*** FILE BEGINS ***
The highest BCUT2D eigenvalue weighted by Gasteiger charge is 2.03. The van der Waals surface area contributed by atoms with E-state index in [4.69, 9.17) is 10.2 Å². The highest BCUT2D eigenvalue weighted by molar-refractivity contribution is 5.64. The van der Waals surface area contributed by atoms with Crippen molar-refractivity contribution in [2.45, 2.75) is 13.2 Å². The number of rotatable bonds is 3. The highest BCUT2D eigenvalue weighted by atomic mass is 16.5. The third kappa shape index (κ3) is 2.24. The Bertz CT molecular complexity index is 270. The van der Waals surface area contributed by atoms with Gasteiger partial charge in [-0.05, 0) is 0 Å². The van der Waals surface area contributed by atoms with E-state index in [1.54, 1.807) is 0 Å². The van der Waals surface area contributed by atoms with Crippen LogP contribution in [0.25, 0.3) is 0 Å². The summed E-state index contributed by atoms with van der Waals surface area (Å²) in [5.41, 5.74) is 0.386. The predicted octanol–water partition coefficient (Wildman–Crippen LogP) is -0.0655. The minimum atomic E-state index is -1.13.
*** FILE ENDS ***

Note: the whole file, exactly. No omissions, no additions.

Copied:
The highest BCUT2D eigenvalue weighted by Gasteiger charge is 2.03. The van der Waals surface area contributed by atoms with E-state index in [4.69, 9.17) is 10.2 Å². The highest BCUT2D eigenvalue weighted by molar-refractivity contribution is 5.64. The van der Waals surface area contributed by atoms with Crippen molar-refractivity contribution in [2.45, 2.75) is 13.2 Å². The number of rotatable bonds is 3. The highest BCUT2D eigenvalue weighted by atomic mass is 16.5. The third kappa shape index (κ3) is 2.24. The Bertz CT molecular complexity index is 270. The van der Waals surface area contributed by atoms with Gasteiger partial charge in [-0.05, 0) is 0 Å². The van der Waals surface area contributed by atoms with E-state index in [1.54, 1.807) is 0 Å². The van der Waals surface area contributed by atoms with Crippen LogP contribution in [0.25, 0.3) is 0 Å². The summed E-state index contributed by atoms with van der Waals surface area (Å²) in [5.41, 5.74) is 0.386. The predicted octanol–water partition coefficient (Wildman–Crippen LogP) is -0.0655. The minimum atomic E-state index is -1.13.